- Training and development (T&D)—As Gen Xers continue to evolve into workplace leaders, offering them T&D will be a surefire way to get them in the door.
- Mentoring programs—As these new leaders, Gen Xers want to share their knowledge with the younger generations. Offering Gen X the ability to mentor Millennials and Gen Zs will also help pass along the institutional knowledge this experienced generation has.
- Strong benefits packages—Unlike Boomers, Gen Xers are still planning and saving for their retirement, so offering such benefits is vital. This generation will also require a great healthcare package, flexibility to care for aging parents, and student loan repayment assistance. Yes, you read that right: The members of this generation have their own student loan debt and now the burden of paying for their children’s loans, as well.
- Formal career path development—Gen Xers have been in the workforce for a while, and they know what they want from their careers. While not all Gen Xers are in leadership roles, offering them the ability to develop their careers into leadership roles will allow you to attract Gen Xers who are looking to advance but don’t have the opportunity at their current companies.
Recruiting Tactics to Try
- Technology tactics only—This age group knows how to utilize online sources and turn to them frequently. In 2019, 90% of Gen Xers owned a smartphone, and 76% were active on social media. Be sure to make your application process mobile-friendly, and try connecting with these candidates via social media sites.
- Connected via mobile—Text and e-mails are strong communication methods for this age group.
- Promote a combination of company culture and “day to day” of the role.
Despite preconceived notions, Millennials aren’t “entitled” or “lazy.” In fact, over half (59%) of Millennials would call themselves “competitive” compared with just 50% of Boomers. While competition may not be a defining factor of “laziness,” these statistics show that Millennials are just as hardworking as their older-generation counterparts.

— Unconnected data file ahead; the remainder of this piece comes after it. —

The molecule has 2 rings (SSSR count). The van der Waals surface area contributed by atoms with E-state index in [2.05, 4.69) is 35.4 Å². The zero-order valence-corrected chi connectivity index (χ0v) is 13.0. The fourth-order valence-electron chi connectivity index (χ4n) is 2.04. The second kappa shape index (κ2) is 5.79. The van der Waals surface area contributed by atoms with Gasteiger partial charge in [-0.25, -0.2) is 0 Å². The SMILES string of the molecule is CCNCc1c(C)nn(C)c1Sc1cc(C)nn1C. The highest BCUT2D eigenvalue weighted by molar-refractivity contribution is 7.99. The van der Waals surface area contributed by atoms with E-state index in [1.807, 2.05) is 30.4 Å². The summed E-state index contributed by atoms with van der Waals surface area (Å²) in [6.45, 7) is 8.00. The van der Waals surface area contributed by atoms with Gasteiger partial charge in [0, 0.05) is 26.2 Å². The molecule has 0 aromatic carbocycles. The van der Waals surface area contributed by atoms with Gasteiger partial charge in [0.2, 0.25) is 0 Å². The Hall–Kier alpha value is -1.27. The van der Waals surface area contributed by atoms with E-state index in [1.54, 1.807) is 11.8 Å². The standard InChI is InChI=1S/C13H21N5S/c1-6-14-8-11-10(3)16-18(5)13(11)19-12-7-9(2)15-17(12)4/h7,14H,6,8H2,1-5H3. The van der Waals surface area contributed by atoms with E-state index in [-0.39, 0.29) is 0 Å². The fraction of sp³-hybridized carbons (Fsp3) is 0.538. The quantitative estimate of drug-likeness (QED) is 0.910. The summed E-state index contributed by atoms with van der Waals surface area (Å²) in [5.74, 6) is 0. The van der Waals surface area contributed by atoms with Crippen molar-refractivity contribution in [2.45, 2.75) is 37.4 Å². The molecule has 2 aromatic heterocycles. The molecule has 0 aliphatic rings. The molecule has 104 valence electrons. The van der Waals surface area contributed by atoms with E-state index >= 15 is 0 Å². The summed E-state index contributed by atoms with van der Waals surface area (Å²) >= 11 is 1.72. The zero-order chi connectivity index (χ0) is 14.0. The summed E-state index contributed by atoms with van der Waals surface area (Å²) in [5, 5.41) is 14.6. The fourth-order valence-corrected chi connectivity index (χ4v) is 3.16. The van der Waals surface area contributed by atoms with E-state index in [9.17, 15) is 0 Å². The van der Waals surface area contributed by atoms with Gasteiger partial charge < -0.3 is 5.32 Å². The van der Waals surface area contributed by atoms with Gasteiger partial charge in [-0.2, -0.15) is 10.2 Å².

What Do Millennials Want?
- The ability to grow—Many Millennials are a few years into their careers and are already looking toward the future. Unlike Gen Xers, though, Millennials may not be as interested in upward mobility and instead may prefer job training over leadership development. In any case, development opportunities of every kind will be a valuable offering for Millennial workers.
- Mentorships—They have been in the workplace long enough to recognize what they can gain from more experienced peers, and as mentioned above, the ability to grow is extremely important. Mentorships are a cost alternative for offering more formalized training programs.
- Flexibility—Millennials want work/life balance, as more and more are seeking out unique working approaches (remote working, custom hours, pet-friendly offices, gig work, etc.). Also keep in mind that this generation is growing up, and offering flexible arrangements will help them care for their families.
- Technology—As digital native pioneers, this age group is looking for technology-forward companies. Be prepared to offer Millennials technology to make them more productive and more collaborative.
Recruiting Tactics to Try
- Technology tactics only—As mentioned, Millennials are digital pioneers and are “glued to their phones.” E-mails, text messages, and social media sites are the best ways to connect with this age group. When connecting with Millennials via tech avenues, try using GIFs, memes, and emoji to pique their interest.